As the days wore on, I got bitchier.  Each time another person brought up "the value" of something, I'd say, "Look.  My mother just died.  I don't want to discuss her things."  It was like everyone around me was in this mad rush to either buy or sell or donate or throw away everything in her house, and I just wanted to leave things the way she had them for a while so that I could feel like my mother was still with me. 

Now that I am back home and have others taking care of my mother's house, my phone has finally quieted down.  My goal now is to finish sorting through the paperwork and to do my own research and make my own decisions about how to handle the assets.  Before all of this, I was unemployed and desperate enough to be considering minimum wage positions.  Now I have a job as Trustee to an estate, and it is going to be a full time position that should last anywhere between six months to a year.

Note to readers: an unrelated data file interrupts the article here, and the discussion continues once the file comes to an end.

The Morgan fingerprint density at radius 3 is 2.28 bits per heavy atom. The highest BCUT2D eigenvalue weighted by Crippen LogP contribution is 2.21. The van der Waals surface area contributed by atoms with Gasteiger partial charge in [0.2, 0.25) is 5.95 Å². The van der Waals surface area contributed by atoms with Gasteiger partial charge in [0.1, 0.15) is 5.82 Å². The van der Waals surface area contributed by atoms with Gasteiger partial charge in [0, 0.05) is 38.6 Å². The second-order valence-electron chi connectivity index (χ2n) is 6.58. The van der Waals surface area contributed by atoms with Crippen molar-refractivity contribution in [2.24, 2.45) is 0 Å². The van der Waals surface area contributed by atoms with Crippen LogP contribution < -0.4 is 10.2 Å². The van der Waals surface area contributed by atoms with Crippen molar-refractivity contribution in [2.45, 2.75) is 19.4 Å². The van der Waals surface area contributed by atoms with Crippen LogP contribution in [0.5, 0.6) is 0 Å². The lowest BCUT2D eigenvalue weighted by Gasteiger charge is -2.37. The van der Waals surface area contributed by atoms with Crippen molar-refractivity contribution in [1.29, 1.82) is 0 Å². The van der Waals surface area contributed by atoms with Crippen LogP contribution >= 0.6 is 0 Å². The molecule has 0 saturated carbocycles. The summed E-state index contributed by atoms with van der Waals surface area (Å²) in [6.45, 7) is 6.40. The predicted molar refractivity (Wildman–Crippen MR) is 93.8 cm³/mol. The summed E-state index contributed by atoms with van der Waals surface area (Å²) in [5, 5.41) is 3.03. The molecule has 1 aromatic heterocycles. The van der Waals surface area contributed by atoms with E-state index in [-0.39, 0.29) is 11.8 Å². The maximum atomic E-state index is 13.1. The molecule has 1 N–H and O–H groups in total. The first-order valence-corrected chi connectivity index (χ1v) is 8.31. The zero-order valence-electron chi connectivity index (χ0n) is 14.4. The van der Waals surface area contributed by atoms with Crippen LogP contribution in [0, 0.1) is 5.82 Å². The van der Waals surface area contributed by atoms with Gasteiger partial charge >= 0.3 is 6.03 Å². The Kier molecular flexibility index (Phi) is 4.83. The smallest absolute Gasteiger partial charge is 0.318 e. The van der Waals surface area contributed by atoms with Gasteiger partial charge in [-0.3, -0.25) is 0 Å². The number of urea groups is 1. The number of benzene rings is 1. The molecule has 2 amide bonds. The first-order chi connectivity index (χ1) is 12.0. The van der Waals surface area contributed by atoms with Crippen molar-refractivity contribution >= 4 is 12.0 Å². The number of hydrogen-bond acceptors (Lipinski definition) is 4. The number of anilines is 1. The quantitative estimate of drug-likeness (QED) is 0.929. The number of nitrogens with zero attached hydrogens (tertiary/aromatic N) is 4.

I am currently in the beginning stage of just paying off her debts, transferring accounts and deeds, and closing out her accounts which will no longer be needed.  My next post will include my review of various well known companies and how they treated me in my time of need.  Some will impress you with their compassionate customer service, while others will leave you shaking your head in disgust.  Hopefully, my experiences will help you decide who you will or won't do business with in the future.

14 comments:

Dreaming said...

Wow, you certainly bring up some points I had never thought about and never knew about. How tough for you to have to go through all of this. Thanks for being so generous and turning it all into a learning experience for your readers. I truly appreciate it. I'll be talking with my dad about much of this. He has shared some things with me (where he keeps important papers, names & phone numbers of his accountant, etc) but that was years ago - we need to update that information as well as get more.